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A TALE OF TWO BUBBLES

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Though some remain skeptical, there is increasing evidence to support the existence of the “Dua Layer”, a tough acellular layer of stroma-like tissue immediately adjacent to the Descemet’s membrane, said Harminder Dua MD, PhD, in his Rayner Medal Lecture delivered at the UKISCRS 38th Annual Congress in London, UK.

“I have chosen a topic that is still a little controversial, but I'm still sticking to the evidence my team and I have generated, and with some trepidation to the name,” said Dr Dua, Nottingham University, Nottingham, UK.

He noted that the origin of the hypothesis of the presence of this layer of tissue stemmed from several observations. One observation was that in deep anterior lamellar keratoplasty procedures the apparently bared Descemet’s membrane is generally much more sturdy and resilient than Descemet’s membrane when it is removed from the posterior stroma.

When a suture is passed through a button used in penetrating keratoplasty a distinct sharp edge is seen as the needle emerges from the deep stroma. This has been attributed to the Descemet’s membrane. When suturing a button prepared for deep anterior lamellar keratoplasty (DALK) by removing the Descemet’s membrane, such an edge is still visible, indicating that there is another layer of tissue that produces this edge in addition to the Descemet’s membrane.

Moreover, when Descemet’s membrane is peeled from the back surface of a donor button it comes off easily but when deep stroma is separated from the front surface of the Descemet’s membrane, which essentially is the same thing, more resistance and strands of collagen are encountered. This suggested that the two planes were different, the latter being between deep stroma and the new layer.

Furthermore, many corneal surgeons who perform lamellar keratoplasty find that there are two different types of bubbles that occur when using the big bubble technique. There are bubbles that start at the centre but do not extend all the way to the periphery, which Dr Dua terms as Type 1 bubbles, and there are bubbles that start on the periphery and spread from there across the centre, termed Type 2 bubbles.

The Type 1 bubbles generally have a diameter no greater than 8.5mm and the Type 2 bubbles have a diameter up to 12.0mm. On occasions the two types of bubbles occur at the same time with the Type 1 being usually complete and the Type 2 being partial. Such bubbles are termed “mixed bubbles”. Until Dr Dua reported his findings it was believed that mixed bubbles were due to a split in the banded and non-banded zones of the Descemet’s membrane. That misconception has now been dispelled.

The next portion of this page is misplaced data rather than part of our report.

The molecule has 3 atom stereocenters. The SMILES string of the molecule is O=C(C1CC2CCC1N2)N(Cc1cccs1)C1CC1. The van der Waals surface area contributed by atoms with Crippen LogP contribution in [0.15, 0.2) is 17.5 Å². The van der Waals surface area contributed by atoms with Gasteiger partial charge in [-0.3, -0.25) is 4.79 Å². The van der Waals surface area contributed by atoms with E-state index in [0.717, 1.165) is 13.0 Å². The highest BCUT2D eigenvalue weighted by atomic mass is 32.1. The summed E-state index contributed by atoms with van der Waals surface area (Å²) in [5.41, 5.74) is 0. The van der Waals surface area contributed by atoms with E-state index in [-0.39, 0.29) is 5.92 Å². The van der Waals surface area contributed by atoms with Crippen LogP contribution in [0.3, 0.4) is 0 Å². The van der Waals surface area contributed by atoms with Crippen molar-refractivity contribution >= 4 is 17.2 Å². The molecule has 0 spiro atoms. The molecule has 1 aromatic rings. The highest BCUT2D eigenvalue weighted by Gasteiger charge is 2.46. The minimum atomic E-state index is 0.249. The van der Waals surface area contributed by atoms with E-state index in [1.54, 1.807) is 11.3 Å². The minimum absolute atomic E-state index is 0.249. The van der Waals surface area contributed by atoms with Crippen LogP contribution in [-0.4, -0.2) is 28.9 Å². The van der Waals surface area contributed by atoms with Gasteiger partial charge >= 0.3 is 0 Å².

In a series of experiments using donor eyes, Dr Dua and his associates were able to demonstrate that the Type 1 bubbles occur between the posterior stroma and what appears to be a previously undiscovered layer of tissue. Among their findings was that although Type 2 bubbles deflate when Descemet’s membrane is removed, the Type 1 bubbles do not (video).

In addition, they showed that it is still possible to create a Type 1 bubble in corneas where the Descemet’s membrane has been removed, whereas it is not possible to create a Type 2 bubble under those conditions.

Histological examination of this layer indicates that it is around 10 microns in thickness and is composed of acellular tissue consisting of predominantly Type 1 collagen bundles but with higher concentrations of collagen 6 than is present in other parts of the cornea.

They also showed that the periphery (approximately half a millimetre) of this layer along its circumference is populated by trabecular cells which lie between lamellae of the layer and lay down basement membrane. At this point the lamellae start to split and continue as the collagen core of the trabecular meshwork.

Dr Dua noted that to take advantage of the sturdy and resilient nature of the newly discovered layer, he and his associate Dr Amar Agarwal MD have developed a technique for deliberately including the pre-Descemet’s or Dua’s layer with the donor endothelium in a modification of Descemet’s membrane endothelial keratoplasty (DMEK) that has been christened pre-Descemet’s endothelial keratoplasty or PDEK.

Results in the first few patients have been published and appear promising, with good graft attachment and good postoperative visual recovery in all cases. Similarly with another colleague, Dr Ahmed Atef Zaki, he has published results to show that the toughness of the layer allows a complete cataract extraction with lens implant to be carried out during the DALK operation, a procedure termed “triple DALK”.

He added that the presence of Dua’s layer can help explain the otherwise unaccountable superior strength of DALK grafts compared to penetrating grafts; why some descemetoceles (covered with this layer) resist perforation and have some evidence to suggest that this layer also splits together with the Descemet’s membrane during acute hydrops in keratoconus.

 

Harminder Singh Dua:

harminder.dua@nottingham.ac.uk

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